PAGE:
Eva Schinnerer
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Eva Schinnerer awarded with 2.5 Mio Euro ERC Advanced Grant

October 18, 2016

Eva Schinnerer, scientist in the Galaxies and Cosmology Department of MPIA, has been awarded with a 2.495 Mio EURO ERC Advanced Grant for her project "The physics of star formation and its regulation". Observations with the Atacama Large Millimeter Array (ALMA) will play an important role in the project.

Eva Schinnerer Zoom Image
Eva Schinnerer

In order to understand the formation and evolution of the universe, conditions, efficiencies, and regulations of star formation in galaxies need to be explored. For a consistent picture, research has to be carried out over several orders of magnitude - from local star formation regions in our own Milky Way to cosmological scales across appropriate samples of galaxies and extensive look-back times. Within the framework of an international collaboration, detailed observations of nearby spiral galaxies with ALMA and deep observations of the COSMOS Deep Field will be combined and analysed. In particular the new ALMA observatory offers excellent insights into the properties of molecular clouds, which are the building blocks for new stars.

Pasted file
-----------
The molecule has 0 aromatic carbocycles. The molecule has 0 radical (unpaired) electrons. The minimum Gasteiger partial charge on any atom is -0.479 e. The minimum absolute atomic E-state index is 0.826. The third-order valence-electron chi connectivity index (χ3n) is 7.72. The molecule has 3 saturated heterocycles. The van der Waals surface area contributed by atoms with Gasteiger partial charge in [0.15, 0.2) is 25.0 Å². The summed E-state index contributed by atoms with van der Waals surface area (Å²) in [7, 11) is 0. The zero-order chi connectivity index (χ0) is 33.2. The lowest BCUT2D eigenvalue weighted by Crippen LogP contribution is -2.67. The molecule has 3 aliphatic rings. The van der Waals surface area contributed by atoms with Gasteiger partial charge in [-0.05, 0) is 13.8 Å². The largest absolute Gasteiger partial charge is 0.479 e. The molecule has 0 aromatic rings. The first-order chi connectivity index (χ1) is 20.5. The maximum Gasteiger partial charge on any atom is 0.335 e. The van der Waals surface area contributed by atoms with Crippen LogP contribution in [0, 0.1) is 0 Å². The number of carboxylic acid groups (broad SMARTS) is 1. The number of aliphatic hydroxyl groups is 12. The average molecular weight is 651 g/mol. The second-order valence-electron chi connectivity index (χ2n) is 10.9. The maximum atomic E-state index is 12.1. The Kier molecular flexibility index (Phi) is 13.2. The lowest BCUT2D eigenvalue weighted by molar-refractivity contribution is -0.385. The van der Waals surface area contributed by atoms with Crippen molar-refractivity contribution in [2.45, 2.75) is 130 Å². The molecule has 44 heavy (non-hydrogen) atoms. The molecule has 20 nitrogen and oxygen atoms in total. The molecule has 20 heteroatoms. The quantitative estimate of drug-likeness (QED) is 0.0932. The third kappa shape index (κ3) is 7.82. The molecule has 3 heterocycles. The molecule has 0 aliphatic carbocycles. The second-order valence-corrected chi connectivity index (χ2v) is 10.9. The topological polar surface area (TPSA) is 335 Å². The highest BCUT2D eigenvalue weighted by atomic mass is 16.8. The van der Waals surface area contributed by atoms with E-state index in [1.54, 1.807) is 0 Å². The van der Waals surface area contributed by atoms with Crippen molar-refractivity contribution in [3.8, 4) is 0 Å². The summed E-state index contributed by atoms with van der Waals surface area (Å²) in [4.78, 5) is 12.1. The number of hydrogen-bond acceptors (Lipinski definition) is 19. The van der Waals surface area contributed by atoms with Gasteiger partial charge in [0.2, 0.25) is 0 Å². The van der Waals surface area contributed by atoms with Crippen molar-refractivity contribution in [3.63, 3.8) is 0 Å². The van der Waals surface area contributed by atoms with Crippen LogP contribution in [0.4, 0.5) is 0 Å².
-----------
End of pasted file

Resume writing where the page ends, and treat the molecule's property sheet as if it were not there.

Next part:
The European Research Council has now awarded 2.495 million Euro for the project.  Among other things, the voluminous Grant will allow the implementation (starting this month) of a scientific group consisting of several postdocs which will closely work together with the current group members of the award winner.The ERC provides different grant schemes within the ERC Frontier Research Grants scheme. All grant applications must demonstrate the ground-breaking nature and ambition of the projects, as well as the excellence of the investigators.

Between 1995 and 1999, Eva Schinnerer was at the Max Planck Institute for Extraterrestrial Physics in Garching in the group of Reinhard Genzel and earned her PhD at the Ludwig Maximilian University in Munich in 1999. Afterwards, she worked as postdoc at the California Institute of Technology (Caltech) in Pasadena and at the National Radio Astronomy Observatory (NRAO) in Socorro. In 2004 she became a staff scientist at MPIA in Heidelberg. Currently, she heads a group of three postdocs and five PhD students.

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